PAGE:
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PMLA  130.4 (October 2015)

Coordinated by Katharine Ann Jensen and Miriam L. Wallace



1269
Animals Are from Venus, Human Beings from Mars: Averroës’s Aristotle and the Rationality of Emotion in Guido Cavalcanti’s “Donna me prega”
1285
Better Living through Dread: Medieval Ascetics, Modern Philosophers, and the Long History of Existential Anxiety
1302
Pity and Poetics in Chaucer’s Legend of Good Women
1332
Contested Emotions: Pity and Gratitude from the Stoics to Swift and Wordsworth
1347
Nat Turner and the Work of Enthusiasm
1363
Facing Wilde; or, Emotion’s Image
1381
Emotion in Motion: The Nāṭyashāstra, Darwin, and Affect Theory
1405
The Scandal of Insensibility; or, The Bartleby Problem
1420
Kafka’s Laughter: On Joy and the Kafkaesque
theories and methodologies

1433
The Literariness of Literature and the History of Emotion
1443
Eschewing Politeness: Norbert Elias and the Historiography of Early Modern Affect
1450
“Alas, Poor Yorick!”: Elegiac Friendship in Tristram Shandy
1457
The Logic of Emotionality
the changing profession

1476
Increasing Engagement in French and Francophone Studies: Structured Journaling on the Emotions in La Fayette’s La princesse de Clèves
1481
Professor Emily Casaubon Studies the Emotions
1489
Feminist Politics of Emotions and Critical Digital Pedagogies: A Call to Action
correspondents at large

1497
Historicizing Emotions in Berlin
1501
Love, Fear, and Climate Change: Emotions in Drama and Performance
1506
Learning from Blindness
1510
Here on the Margins: My Academic Home

CFE: 4 November 2013

How do human beings experience or recognize emotions—our own and those of others? What distinguishes an emotion from other faculties and sensations, and how do different fields engage these complex concepts? These questions have recently been the focus of affect studies, which elucidates how visceral forces beyond consciousness impel us toward movement, thought, and relation and explores affect’s ethical, aesthetic, and political implications.

The nature and significance of emotion have engaged thinkers since ancient times. In fifth-century Greece, for example, Hippocrates developed the theory of the humors to posit an intrinsic relation between the body and the emotions. Indeed, discerning connections or disjunctions among body, mind, and emotion has preoccupied philosophers, political theorists, religious thinkers, and literary writers, among others, for millennia. he classification of kinds of emotion—love, joy, hatred, sadness, fear, shame, and so on—an emotion’s positive or negative quality, and the ability to control one’s emotions have also been enduring subjects of theory and debate. Visual and theatrical artists since the eighteenth century studied the facial and bodily manifestations of emotions to depict them persuasively, while Freud famously elaborated the deleterious effects of repressed emotions and conceived of human existence in terms of a persistent conflict between aggressive and erotic instincts.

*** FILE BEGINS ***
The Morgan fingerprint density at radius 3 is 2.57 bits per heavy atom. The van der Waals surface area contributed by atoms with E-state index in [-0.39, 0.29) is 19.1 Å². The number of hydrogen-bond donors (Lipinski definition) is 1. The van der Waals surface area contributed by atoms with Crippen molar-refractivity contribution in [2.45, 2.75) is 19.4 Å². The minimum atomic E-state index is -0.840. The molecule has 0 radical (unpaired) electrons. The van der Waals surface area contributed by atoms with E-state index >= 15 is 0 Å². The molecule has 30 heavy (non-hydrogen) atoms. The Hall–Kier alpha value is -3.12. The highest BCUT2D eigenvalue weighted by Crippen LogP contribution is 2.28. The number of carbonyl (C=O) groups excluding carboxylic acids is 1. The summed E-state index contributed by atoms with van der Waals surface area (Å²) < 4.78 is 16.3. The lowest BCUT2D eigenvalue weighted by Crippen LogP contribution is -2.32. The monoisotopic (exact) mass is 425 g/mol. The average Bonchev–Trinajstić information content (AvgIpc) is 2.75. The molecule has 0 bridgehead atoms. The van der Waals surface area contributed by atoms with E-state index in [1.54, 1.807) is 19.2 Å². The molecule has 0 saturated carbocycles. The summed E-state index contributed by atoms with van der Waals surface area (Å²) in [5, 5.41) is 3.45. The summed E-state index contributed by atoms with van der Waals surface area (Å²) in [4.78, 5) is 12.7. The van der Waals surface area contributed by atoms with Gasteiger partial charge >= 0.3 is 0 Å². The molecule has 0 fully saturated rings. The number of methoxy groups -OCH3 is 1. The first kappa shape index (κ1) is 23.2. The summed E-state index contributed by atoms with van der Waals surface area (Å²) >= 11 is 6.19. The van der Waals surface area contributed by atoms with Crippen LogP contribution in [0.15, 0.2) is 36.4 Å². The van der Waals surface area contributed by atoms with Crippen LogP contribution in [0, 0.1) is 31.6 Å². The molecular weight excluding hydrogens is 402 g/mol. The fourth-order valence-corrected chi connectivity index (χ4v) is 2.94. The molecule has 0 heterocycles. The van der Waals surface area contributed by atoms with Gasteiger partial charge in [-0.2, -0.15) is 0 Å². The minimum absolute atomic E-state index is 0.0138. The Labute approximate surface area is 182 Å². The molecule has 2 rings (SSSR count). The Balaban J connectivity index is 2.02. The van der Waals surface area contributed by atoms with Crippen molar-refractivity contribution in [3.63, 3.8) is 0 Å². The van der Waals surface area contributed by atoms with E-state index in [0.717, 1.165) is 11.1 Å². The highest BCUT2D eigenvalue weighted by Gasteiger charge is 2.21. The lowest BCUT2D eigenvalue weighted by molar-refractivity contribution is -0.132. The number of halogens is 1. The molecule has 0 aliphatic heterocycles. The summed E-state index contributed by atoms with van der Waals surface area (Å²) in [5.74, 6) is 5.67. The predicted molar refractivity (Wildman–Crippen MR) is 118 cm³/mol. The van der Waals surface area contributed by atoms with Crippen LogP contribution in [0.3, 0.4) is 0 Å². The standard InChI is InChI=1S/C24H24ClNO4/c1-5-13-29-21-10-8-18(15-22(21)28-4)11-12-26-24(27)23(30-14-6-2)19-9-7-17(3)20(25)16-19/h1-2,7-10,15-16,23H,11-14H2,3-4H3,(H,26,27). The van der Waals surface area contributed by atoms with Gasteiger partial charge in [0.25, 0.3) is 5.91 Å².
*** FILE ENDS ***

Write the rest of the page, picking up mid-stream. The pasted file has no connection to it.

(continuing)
The PMLA Editorial Board invites essays that reflect on theories or representations of emotions in any period or cultural tradition. Potential contributors are encouraged to consider such questions as these: In what ways have emotions been valued as a form of knowledge or refinement; in what ways have they been rejected or associated with the uneducated? How and why have emotions been gendered or racially defined? How have emotions been understood to affect the imagination? How has emotion been conceptualized as disembodied or as excessively embodied, and what are the implications of these competing notions? What have been the psychological aspects of emotions, whether repressed or unbridled? What are the affective dimensions of reading or viewing (sympathy, identification, alienation, subjective transformation)? What have been the epistemological, aesthetic, political, or moral dimensions of emotion?

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Miriam Wallace,
Oct 14, 2012, 3:24 PM
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